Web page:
FOXBOROUGH — After recording only 59 yards of total offense in the first half of Sunday’s game against the Miami Dolphins at Gillette Stadium, the Patriots scored 24 unanswered points while amassing 193 yards (252 total) to take the game, 27-17.
It was, in essence, a tale of two halves.
For the Patriots, the resurgent play can be pinpointed to some key defensive stops and turnovers, helping the team’s timid offense get a short field on three occasions, which led to touchdowns.
With that in mind, here’s five takeaways from the Patriots’ win over the Dolphins:
1. Player of the day: Logan Ryan — Ryan didn’t play the first half, but he sure made his presence felt in the second. He recorded five total tackles, two sacks, a pass defensed, and a forced fumble. His strip sack of Dolphins quarterback Ryan Tannehill was pivotal play in the third quarter. Only three plays later, Brandon Bolden punched in a 2-yard touchdown.
“Any time that you’re number is called or your name is called on a certain play, you want to make sure you make it because you don’t get it all the time,” Ryan said. “The more you make plays, the more opportunities you get.”
Of course, Ryan’s day doesn’t come without regrets. He almost had a pick-six on a Tannehill throw to the flat.
“That’s one I’m going to dream about,” he said. “And have nightmares about.”
As long as Ryan continues to contribute like he did Sunday, he’ll see his opportunities increase.
2. Filling the vacuum on defense — In one respect, the Patriots scored 24 points in the second half. In another, they shut out the Dolphins. The Patriots forced three turnovers and recorded six sacks in the third and fourth quarters, making up for a first half in which the defense gave up 175 yards of offense, including 103 on the ground.
“We knew that obviously we had to step up after that first half,” said linebacker Dane Fletcher. “And we did as a whole team. And that’s what we needed. Special teams, offense, defense, we really came together. Played well and played a good, solid half together and started enjoying it.”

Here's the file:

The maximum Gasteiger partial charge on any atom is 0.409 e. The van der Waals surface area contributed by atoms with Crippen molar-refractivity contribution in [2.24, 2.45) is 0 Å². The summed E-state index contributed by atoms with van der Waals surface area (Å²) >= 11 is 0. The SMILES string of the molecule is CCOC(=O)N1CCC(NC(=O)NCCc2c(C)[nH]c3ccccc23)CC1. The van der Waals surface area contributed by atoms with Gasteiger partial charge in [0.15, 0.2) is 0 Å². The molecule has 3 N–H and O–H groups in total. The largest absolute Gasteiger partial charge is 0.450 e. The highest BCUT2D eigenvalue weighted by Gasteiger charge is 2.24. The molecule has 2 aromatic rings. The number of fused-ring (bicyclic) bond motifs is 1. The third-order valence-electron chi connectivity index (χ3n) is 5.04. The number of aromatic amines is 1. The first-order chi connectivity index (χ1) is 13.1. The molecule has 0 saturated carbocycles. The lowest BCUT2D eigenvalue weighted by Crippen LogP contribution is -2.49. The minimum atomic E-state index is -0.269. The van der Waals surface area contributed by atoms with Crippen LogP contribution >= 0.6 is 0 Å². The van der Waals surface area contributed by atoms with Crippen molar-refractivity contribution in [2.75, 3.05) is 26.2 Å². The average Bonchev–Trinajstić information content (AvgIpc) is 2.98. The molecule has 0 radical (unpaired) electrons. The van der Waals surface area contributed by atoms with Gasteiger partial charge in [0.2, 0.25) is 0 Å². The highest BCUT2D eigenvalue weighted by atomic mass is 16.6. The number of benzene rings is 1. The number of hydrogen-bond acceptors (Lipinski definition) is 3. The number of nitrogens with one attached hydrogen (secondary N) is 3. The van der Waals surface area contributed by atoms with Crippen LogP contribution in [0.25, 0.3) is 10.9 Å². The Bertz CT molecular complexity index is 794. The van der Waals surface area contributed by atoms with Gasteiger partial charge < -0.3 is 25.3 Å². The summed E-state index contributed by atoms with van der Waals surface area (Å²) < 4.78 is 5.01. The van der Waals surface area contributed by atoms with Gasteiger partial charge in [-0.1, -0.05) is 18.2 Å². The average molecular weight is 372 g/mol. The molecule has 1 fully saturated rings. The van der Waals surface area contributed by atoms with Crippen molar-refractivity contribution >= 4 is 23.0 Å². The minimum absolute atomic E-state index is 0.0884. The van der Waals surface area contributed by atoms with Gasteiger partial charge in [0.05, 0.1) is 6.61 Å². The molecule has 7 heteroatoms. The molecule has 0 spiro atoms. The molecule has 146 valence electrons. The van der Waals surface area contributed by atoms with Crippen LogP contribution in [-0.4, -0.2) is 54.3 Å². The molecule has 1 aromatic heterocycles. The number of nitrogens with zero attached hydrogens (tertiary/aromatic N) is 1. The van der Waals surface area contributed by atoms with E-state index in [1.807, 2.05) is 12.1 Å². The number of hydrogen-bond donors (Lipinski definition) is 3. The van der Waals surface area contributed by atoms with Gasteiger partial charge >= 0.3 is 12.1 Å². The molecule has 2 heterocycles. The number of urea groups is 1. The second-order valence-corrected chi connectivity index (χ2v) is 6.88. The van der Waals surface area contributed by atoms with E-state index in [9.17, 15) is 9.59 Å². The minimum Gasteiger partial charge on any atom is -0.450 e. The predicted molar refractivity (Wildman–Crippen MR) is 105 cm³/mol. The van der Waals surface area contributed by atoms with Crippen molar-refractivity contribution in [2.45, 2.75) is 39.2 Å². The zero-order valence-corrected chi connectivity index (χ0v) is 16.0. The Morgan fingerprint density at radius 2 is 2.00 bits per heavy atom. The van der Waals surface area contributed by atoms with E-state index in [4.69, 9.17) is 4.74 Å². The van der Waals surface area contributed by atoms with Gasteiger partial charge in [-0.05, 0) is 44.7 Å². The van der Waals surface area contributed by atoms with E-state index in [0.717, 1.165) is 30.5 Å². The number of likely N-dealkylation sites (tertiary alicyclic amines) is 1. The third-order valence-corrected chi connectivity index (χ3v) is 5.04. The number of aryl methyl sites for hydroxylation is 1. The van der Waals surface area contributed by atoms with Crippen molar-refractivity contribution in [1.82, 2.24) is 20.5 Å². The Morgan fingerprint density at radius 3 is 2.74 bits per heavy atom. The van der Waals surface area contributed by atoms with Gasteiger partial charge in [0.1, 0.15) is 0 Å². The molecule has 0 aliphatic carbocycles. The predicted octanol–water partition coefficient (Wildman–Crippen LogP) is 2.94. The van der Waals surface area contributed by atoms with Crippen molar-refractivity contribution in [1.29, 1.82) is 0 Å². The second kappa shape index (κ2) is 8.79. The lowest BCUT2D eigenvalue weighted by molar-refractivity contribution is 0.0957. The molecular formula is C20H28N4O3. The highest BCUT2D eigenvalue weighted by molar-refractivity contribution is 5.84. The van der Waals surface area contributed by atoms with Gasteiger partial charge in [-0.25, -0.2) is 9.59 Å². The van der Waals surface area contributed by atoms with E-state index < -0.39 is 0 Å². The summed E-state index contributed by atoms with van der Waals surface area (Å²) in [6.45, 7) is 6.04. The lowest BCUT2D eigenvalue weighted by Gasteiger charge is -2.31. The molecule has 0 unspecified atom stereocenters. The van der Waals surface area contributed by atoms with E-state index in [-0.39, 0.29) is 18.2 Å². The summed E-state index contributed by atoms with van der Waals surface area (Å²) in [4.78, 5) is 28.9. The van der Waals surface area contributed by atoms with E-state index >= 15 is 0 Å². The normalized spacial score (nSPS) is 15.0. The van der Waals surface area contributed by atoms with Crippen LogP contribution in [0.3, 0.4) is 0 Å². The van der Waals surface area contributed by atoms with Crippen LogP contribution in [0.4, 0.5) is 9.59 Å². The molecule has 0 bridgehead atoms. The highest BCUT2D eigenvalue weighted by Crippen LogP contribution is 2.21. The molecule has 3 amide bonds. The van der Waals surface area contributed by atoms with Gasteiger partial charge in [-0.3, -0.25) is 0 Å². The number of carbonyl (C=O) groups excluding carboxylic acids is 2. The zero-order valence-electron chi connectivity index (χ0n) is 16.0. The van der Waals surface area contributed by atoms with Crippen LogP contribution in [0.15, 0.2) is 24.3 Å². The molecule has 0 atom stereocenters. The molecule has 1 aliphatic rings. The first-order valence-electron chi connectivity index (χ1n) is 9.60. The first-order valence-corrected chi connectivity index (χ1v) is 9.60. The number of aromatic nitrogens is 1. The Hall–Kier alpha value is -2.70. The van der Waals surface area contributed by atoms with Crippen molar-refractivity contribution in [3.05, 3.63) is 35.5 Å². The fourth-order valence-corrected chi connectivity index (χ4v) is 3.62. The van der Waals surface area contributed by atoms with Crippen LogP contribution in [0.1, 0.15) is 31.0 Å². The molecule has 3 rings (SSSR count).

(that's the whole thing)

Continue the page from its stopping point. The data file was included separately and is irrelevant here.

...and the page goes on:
Fletcher, who saw an increased role Sunday with the loss of Jerod Mayo still affecting the team, managed to get in on the action himself. He finished with two tackles and a sack. It was his first sack of the year after returning from an ACL injury that wiped out his 2012 season.
“You know it’s nice to have a role on defense again and just play and get comfortable out there,” Fletcher said. “I felt, at least by the fourth quarter, I was really comfortable with things again. After taking some time off and just the game experience starts to come back to you. I started to feel better and just having a little fun with it. And then that’s when you play the best.”
Along with Jamie Collins (2 tackles), Dont’a Hightower (10 tackles, 1 sack), and Brandon Spikes (9 tackles), the linebacker group has had its ups and downs in the past two games without Mayo present. But as Fletcher noted, they’re each getting more and more comfortable. In a twist, it helps that the team’s defensive backs, Ryan and Marquice Cole, were able to make some game-changing plays.
3. The offense moves with Ridley — Stevan Ridley didn’t get in the game until 9:55 left in the second quarter. The Patriots opted to start LeGarrette Blount (11 carries, 46 yards) again, who is likely seen by the Patriots as the best back for this team in its current state.
That’s pretty confusing.
Here’s what we know: When Ridley’s on the field, for one reason or another, the Patriots offense kicks into gear. He had 14 carries for 79 yards and a touchdown Sunday. On drives in which Ridley had carries, the Patriots scored five of six times, including all 27 of Sunday’s points. On the three drives in which Blount had carries, the Patriots scored once, and that was Ridley’s 3-yard TD run in the fourth quarter.